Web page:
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From time to time, the Journal of International Humanitarian Action publishes collections of articles on topics of special interest.

Collections open for submission:

Emerging Methods in Civilian-Military Humanitarian Studies
This special issue will present emerging research methods in the field of Civilian-Military Humanitarian Relations. Drawing from case studies, papers will explore how specific research methodologies and approaches such as autoethnography, participatory action, case study, reflexivity, feminist, and engaged approach have contributed to a more nuanced understanding of CMHR
Guest editors: Maria Carinnes Alejandria, Universiti Brunei Darussalam, Brunei; Natalie McLean, Australian Civil-Military Centre, Australia

Humanitarian Assistance in Armed Conflicts
International Humanitarian Law governing the question of humanitarian assistance in armed conflicts does not always address contemporary challenges in a satisfactory way nor does it provide clear answers to recent developments. Taking into account legal debates and practical challenges we would like to devote one of our special collections to the interpretation of IHL in the field of humanitarian assistance during armed conflicts. 
Guest editors: Vaios Koutroulis, Université Libre de Bruxelles, Belgium; Elzbieta Mikos-Skuza, University of Warsaw, Poland.

Agenda for Humanity Revisited
As we are approaching the 10th anniversary of the Agenda for Humanity, challenges to transnational solidarity and attacks on humanitarian values have never seemed so acute. The objective of this special collection is to take stock of the progress on the Agenda for Humanity, seven years after its adoption. 
Guest editors: Clara Egger, Erasmus University Rotterdam, Netherlands; Kristoffer Lidén, Peace Research Institute Oslo, Norway; Kristina Roepstorff, Peace Research Institute Oslo, Norway.

The state and future of humanitarian studies: A Special Collection to Celebrate 30 Years of NOHA
On the occasion of NOHA’s 30th anniversary, we encourage the submission of research articles and commentaries concerning the state and future of the interdisciplinary field of humanitarian studies.  From the end of the nineties onwards, research on humanitarian action has progressed with the growing importance of humanitarian affairs in global politics. Initially restricted to medical and legal sciences, humanitarian studies now gather a vibrant community of researchers and practitioners combining perspectives from political science, economics, anthropology, communication, and management. Over the past decades, educational programs in humanitarian action have flourished all over the globe.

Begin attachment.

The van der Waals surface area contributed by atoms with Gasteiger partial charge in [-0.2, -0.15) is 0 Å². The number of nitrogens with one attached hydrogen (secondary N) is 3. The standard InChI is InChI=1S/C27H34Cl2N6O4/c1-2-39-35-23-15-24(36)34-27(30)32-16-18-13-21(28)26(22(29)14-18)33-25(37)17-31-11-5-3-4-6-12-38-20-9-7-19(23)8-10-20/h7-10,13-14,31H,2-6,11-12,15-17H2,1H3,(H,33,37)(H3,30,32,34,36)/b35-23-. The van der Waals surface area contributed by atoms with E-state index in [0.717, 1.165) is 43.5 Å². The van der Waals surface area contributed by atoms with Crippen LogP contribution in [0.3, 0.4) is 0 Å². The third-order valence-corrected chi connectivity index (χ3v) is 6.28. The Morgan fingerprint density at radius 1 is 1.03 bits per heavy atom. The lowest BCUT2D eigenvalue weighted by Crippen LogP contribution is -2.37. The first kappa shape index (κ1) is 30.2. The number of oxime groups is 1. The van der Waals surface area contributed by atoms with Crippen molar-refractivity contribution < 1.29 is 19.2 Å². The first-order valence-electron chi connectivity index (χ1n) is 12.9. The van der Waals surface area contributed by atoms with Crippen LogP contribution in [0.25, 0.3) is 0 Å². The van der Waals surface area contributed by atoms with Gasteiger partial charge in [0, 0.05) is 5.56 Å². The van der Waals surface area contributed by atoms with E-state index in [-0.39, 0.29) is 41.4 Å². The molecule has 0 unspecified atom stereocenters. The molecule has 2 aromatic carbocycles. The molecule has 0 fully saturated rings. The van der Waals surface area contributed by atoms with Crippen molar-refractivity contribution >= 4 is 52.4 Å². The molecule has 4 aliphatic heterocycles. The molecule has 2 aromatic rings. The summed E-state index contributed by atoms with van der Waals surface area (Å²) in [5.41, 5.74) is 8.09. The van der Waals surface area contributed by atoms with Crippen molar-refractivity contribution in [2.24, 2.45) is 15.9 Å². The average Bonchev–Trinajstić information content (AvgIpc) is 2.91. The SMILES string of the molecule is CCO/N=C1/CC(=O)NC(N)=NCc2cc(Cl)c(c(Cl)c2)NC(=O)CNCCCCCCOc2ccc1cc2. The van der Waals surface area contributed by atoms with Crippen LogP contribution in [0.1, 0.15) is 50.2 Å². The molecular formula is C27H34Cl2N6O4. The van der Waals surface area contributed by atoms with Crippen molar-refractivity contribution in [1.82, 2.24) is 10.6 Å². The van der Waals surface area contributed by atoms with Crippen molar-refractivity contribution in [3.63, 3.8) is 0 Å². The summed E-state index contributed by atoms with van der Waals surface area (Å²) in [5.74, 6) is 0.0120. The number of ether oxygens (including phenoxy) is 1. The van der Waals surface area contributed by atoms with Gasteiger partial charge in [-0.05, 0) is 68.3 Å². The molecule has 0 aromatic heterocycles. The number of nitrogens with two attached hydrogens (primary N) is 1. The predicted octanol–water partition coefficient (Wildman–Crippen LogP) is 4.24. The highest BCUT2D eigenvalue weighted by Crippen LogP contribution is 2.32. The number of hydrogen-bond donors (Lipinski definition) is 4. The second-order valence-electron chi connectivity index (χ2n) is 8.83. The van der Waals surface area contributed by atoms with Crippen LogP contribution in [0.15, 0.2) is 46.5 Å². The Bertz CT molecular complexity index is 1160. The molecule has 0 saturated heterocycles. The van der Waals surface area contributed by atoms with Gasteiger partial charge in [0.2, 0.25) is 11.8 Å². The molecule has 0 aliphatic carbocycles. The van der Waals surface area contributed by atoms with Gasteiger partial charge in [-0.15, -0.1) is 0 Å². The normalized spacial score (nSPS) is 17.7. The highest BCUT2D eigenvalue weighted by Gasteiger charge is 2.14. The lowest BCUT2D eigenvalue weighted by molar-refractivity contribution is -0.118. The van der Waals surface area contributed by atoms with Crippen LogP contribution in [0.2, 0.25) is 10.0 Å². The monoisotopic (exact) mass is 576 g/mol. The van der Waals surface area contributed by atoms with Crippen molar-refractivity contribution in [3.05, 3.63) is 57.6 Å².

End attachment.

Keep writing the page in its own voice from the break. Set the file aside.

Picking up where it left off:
Guest editors: Clara Egger, Erasmus University Rotterdam, Netherlands; Patrycja Grzebyk, University of Warsaw, Poland.

Previous collections available for consultation:

Psychosocial Elements of Humanitarian Action
This Collection is dedicated to field research discussing the psychological, social, and mental health aspects of humanitarian action. It explores pre- and post-disaster interventions and rehabilitation efforts targeting the psychosocial well-being of the affected communities as well as humanitarian workers.  It aims to explore a variety of beneficiaries' characteristics and contexts using preventive measures including DRR (disaster risk reduction) and empowerment.
Published 8 February 2017 through 29 March 2019

Humanitarian Technology
Humanitarian actors have long adopted and adapted technology to improve aid delivery and protection practices. But beyond asking what technology does for humanitarian action, this Collection explores what it does to humanitarian action. It highlights  the need to pay greater attention to the kinds of technologies that various humanitarian actors make use of – including questions about how and why some of these technologies may not necessarily be ‘humanitarian’, e.g. because of how their application may risk exposing crisis affected individuals and communities to various kinds of insecurity.
Published 17 August 2016 through 28 July 2020

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    28 days submission to first editorial decision for all manuscripts (Median)
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